Red Maple leaves are toxic to dogs if they are ingested. Although Chestnut leaves are not much of a concern, chestnuts are toxic when ingested. So, it’s generally best to keep away from those piles as well since they will likely contain chestnuts.
If the leaf pile is unfamiliar and you’re not sure where all those leaves came from, you also don’t know what sort of yard, road, etc. chemicals may be all over them. These chemicals could irritate a dog’s skin and are toxic if ingested. Here, too, if you have a leaf-chewer on your hands, it’s best to stick to familiar piles of leaves.
4 Safety Tips for Letting Your Dog Play in Leaves
Taking precautions when you do something with your dog is a great way to keep them and you safe as you have fun. Here are some safety tips for letting your dog play in leaves:
1. Avoid Old and Wet Piles of Leaves
Freshly-raked leaves that are still dry are the best piles of leaves for your dog to run through. If a pile of leaves has been there for a while and is weighed down with moisture, it’s best to keep your dog out of it.
2. Check for Ticks and Pests After Playing in Leaves
Ticks are a serious problem for dogs. Not only are they a common pest, but they can also transmit Lyme Disease and they love leaves. One of the ways to protect your dog is to make sure they are up to date on preventive tick control treatment.
This is an essential way to prepare your dog for tick season. But, it also helps to protect them when they’re playing in leaves and running around outside as well. It’s also a good idea to give your dog a thorough once-over once they’re done playing in the leaves. This allows you to check for any abrasions, injuries, pests, etc.
3. Stick to Familiar Piles of Leaves if You Can
It’s not always easy to only play in piles of leaves you’re families with. But, if you can, it can cut down on a lot of potential dangers for your dog. If you know where the leaves have come from, then you know there aren’t red maple leaves or chestnuts in them.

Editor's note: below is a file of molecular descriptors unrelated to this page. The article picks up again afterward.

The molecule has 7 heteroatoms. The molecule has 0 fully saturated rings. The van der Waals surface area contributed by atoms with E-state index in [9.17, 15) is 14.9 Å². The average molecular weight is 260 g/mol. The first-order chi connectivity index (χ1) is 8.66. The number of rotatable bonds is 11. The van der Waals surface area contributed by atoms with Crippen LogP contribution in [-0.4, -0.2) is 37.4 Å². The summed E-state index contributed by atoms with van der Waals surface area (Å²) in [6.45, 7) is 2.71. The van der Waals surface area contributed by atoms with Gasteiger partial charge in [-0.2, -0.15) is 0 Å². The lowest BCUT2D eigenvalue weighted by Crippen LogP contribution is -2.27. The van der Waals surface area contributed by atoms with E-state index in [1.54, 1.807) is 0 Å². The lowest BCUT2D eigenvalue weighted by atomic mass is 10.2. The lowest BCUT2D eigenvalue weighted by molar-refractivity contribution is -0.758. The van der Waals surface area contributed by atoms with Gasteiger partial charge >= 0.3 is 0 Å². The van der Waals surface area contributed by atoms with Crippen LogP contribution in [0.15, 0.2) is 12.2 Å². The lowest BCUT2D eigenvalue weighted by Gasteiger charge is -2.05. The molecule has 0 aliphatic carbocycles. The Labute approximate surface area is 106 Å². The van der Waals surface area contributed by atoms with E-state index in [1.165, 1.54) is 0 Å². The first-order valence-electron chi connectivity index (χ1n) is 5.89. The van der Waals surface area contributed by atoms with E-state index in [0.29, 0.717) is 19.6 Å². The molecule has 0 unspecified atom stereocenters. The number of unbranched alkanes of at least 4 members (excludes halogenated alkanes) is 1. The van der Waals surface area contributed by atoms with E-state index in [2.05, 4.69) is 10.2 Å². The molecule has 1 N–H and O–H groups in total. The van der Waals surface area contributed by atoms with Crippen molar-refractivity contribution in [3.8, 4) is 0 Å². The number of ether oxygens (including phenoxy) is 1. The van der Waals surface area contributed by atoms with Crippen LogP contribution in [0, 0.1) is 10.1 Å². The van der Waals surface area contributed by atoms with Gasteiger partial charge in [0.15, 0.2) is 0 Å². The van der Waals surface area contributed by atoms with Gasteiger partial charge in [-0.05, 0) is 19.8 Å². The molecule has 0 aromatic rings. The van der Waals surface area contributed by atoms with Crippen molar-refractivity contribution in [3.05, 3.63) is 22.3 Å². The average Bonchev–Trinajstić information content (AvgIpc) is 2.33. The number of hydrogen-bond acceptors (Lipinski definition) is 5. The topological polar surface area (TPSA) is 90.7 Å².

You also might have a better idea of any chemicals that might be present. And, if you know the landscape they’re covering, then you have a good idea of whether they are covering something that could inure your dog.
4. Bathe Your Dog After Playing in Leaves
Another good idea to make sure no pests, chemicals, etc. are on your dog after they play in leaves is to give them a bath when they are done. Some dogs have sensitive skin that gets irritated if they are bathed too often.
In this case, you can likely get away with wiping them down with a damp cloth and a comb. This will still help you remove any dirt, debris, pests, etc. that might still be there after you check them over.
Should you let your dog play in leaves? Probably, but it all depends on your dog and the situation. If you take precautions and your dog ends up having skin irritation, allergies, or another bad reaction to playing in leaves, then you know you shouldn’t let them play in leaves again. If you take precautions and your dog is fine after playing in leaves, then you know it’s okay.